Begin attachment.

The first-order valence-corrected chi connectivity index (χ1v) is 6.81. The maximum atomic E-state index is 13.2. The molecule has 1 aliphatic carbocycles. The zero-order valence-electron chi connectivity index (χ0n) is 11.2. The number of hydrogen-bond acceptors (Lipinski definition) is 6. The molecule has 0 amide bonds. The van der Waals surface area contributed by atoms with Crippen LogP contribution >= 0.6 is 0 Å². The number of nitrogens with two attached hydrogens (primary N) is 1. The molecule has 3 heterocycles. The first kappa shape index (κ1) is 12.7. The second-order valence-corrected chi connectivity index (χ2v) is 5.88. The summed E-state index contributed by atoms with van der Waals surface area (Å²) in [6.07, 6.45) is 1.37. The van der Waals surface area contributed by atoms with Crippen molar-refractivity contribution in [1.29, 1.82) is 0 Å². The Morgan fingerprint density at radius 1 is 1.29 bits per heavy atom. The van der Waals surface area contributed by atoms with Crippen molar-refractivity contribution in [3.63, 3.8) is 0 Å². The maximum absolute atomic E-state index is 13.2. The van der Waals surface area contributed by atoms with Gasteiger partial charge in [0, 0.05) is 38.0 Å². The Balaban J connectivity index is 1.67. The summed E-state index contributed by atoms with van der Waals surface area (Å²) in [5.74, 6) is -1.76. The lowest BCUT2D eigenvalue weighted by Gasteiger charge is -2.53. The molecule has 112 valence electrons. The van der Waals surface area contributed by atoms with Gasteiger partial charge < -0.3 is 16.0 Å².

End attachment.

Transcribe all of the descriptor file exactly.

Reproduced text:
The first-order valence-corrected chi connectivity index (χ1v) is 6.81. The maximum atomic E-state index is 13.2. The molecule has 1 aliphatic carbocycles. The zero-order valence-electron chi connectivity index (χ0n) is 11.2. The number of hydrogen-bond acceptors (Lipinski definition) is 6. The molecule has 0 amide bonds. The van der Waals surface area contributed by atoms with Crippen LogP contribution >= 0.6 is 0 Å². The number of nitrogens with two attached hydrogens (primary N) is 1. The molecule has 3 heterocycles. The first kappa shape index (κ1) is 12.7. The second-order valence-corrected chi connectivity index (χ2v) is 5.88. The summed E-state index contributed by atoms with van der Waals surface area (Å²) in [6.07, 6.45) is 1.37. The van der Waals surface area contributed by atoms with Crippen molar-refractivity contribution in [1.29, 1.82) is 0 Å². The Morgan fingerprint density at radius 1 is 1.29 bits per heavy atom. The van der Waals surface area contributed by atoms with Crippen molar-refractivity contribution in [3.63, 3.8) is 0 Å². The maximum absolute atomic E-state index is 13.2. The van der Waals surface area contributed by atoms with Gasteiger partial charge in [0, 0.05) is 38.0 Å². The Balaban J connectivity index is 1.67. The summed E-state index contributed by atoms with van der Waals surface area (Å²) in [5.74, 6) is -1.76. The lowest BCUT2D eigenvalue weighted by Gasteiger charge is -2.53. The molecule has 112 valence electrons. The van der Waals surface area contributed by atoms with Gasteiger partial charge < -0.3 is 16.0 Å².